On Cats I've Known
"Writer and zine maker Haegele muses on 44 cats she’s lived with, met, or heard about in brief, sweet essays charmingly illustrated by Trista Vercher....The best entry centers on Trixie, a “little black cat” who lived with the author for 14 years; Haegele offers a loving personality sketch and tribute to her longtime feline companion filled with quirky details such as how she used to tape bird photo “pin-ups” near Trixie’s favorite lounging spot."—Publishers Weekly
"Readers are sure to find at least one cat among those featured whose story and antics appeal or bring back memories of their own feline encounters. The conversational narrative fits well with the relaxed mood of the stories." —Library Journal
"Sometimes, the cats are the stars, and sometimes, they're just bit players. Through them we meet Haegele's friends and family, her Philly neighborhoods (wonderful evocations here of life on the block), and her world of DIY bookmaking, 'zine conventions, reading tours, essays, poetry, funky bookstores, bars, and rock shows. ... Haegele has a humorous, self-deprecating voice ("I walked quietly, my mind full of nonsense as always"), conversational, then - blam! - the arresting image (one house is "loud with silence") or clause ("that dirty kind of longing you feel when you don't get to make peace with something"). ... Cats teach us about death, grief, longing, the solitary life, and the fugitive nature of contentment. Cats are connected to love, disappointment, loss, and frustration. ... This book liberally shares her pleasure and gratitude for them."
"Have you ever known a cat who mattered so much to you, or who was so ubiquitous, you couldn’t imagine a life without them? Katie Haegele has known dozens. In Cats I’ve Known, she offers engaging, humorous and touching chronicles about them, with a rich illustration of the subject accompanying each of the accounts. ... The book is accessible and reads as though it were a personal journal. ... she uses the animals as a gateway into observing the people around her, from family ... to friends and, perhaps most intriguingly, strangers. The book’s strongest moment is when it asks a question many readers may have asked themselves: 'How do you characterize the relationships people have with animals?' For Haegele’s, they’re similar to the relationships she has with people, but 'simpler.' A book about cats could seem banal and hackneyed, especially since the antics of countless fleet-footed felines are just a quick internet search away. But in Cats I’ve Known, Haegele injects enough of herself — and other characters in her life — to make it well worth the read."—Broken Pencil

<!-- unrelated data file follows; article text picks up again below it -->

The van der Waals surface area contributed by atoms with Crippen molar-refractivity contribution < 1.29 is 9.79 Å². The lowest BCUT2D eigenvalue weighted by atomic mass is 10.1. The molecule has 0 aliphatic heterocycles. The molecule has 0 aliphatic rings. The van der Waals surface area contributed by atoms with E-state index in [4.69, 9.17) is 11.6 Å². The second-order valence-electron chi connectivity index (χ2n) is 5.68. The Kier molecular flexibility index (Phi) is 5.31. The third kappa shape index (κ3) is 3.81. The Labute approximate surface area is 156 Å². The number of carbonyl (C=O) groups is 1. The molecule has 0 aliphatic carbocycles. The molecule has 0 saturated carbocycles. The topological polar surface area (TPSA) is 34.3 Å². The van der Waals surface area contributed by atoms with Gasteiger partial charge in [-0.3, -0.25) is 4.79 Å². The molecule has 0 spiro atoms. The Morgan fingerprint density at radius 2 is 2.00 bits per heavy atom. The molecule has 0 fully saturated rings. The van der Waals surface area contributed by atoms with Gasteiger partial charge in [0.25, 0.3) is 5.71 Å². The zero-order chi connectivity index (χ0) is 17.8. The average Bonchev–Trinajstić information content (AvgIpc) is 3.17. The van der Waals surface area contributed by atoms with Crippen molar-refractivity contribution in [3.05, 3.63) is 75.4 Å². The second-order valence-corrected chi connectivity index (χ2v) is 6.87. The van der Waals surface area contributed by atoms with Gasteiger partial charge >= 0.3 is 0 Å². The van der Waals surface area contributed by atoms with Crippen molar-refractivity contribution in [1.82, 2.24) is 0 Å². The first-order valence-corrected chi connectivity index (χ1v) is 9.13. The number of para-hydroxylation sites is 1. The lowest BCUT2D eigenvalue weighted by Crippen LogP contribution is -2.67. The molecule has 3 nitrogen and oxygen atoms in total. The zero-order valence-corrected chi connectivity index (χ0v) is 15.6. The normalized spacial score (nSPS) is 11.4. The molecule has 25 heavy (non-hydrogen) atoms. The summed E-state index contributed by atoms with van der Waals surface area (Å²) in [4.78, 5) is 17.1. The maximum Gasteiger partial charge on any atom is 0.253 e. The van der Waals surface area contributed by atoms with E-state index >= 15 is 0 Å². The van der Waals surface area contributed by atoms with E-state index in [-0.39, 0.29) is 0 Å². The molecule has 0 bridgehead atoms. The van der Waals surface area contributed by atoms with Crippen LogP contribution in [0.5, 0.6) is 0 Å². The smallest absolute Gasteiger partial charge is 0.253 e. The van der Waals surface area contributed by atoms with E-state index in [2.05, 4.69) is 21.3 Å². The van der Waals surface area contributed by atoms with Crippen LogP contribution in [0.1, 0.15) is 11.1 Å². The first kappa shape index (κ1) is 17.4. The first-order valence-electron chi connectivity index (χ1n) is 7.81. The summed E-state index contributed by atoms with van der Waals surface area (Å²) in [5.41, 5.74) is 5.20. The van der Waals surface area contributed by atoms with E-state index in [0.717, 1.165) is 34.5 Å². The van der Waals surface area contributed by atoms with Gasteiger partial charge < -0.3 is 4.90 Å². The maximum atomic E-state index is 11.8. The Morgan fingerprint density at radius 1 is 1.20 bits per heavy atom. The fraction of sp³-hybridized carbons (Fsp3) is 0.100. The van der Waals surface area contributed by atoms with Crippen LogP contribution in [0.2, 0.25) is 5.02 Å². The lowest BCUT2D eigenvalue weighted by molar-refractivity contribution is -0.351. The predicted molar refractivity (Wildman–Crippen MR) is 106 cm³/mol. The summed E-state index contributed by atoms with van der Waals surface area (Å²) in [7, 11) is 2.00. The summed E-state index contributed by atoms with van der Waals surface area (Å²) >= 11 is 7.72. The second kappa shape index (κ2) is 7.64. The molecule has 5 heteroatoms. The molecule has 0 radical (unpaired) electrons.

On Slip of the Tongue
"...honest and generous, and alive to the transcendent possibilities of language."
—Marilyn Johnson, author of This Book is Overdue! and The Dead Beat
The poet Lynn Levin reviewed Slip for the Philadelphia Inquirer.
On White Elephants
"This charmingly curious book...will have you thinking you are listening to a soothing friend. Perhaps Katie Haegele might be a unique, American version of Sylvia Smith." —Tama Janowitz
National Book Award nominee Beth Kephart wrote some very kind things about White Elephants, too.
Selected articles and interviews
I was featured in this article about zines in TIME Magazine.
There's a nice interview with me on my publisher Microcosm's blog about touring and community.
One of my zines is on this NY Mag list of zines to look for at the Brooklyn Zine Fest.
I was interviewed about writing and indie publishing for this feminist literary website.
Carissa Halston conducted an interview with me for the literary magazine apt.
I gave an interview to ALARM magazine about my zine The La-La Theory.
Here's a nice article in the Penn Gazette about the work I do at the Soapbox Community Print Shop & Zine Library.
I was featured in this article in the Philadelphia Gay News about zines and the Philly Zine Fest.
For her podcast, Collecting Culture, the journalist Liz Logan conducted a smart, engaging interview with me about my crappy old junk! The podcast is a fascinating study of objects and the people who love (and love to collect) them. On my episode, we talk about the difference between yard sales and thrift stores and the meaning of secondhand things. (And, of course, zines.)
The La-La Theory was included in this BBC video about the history of zines.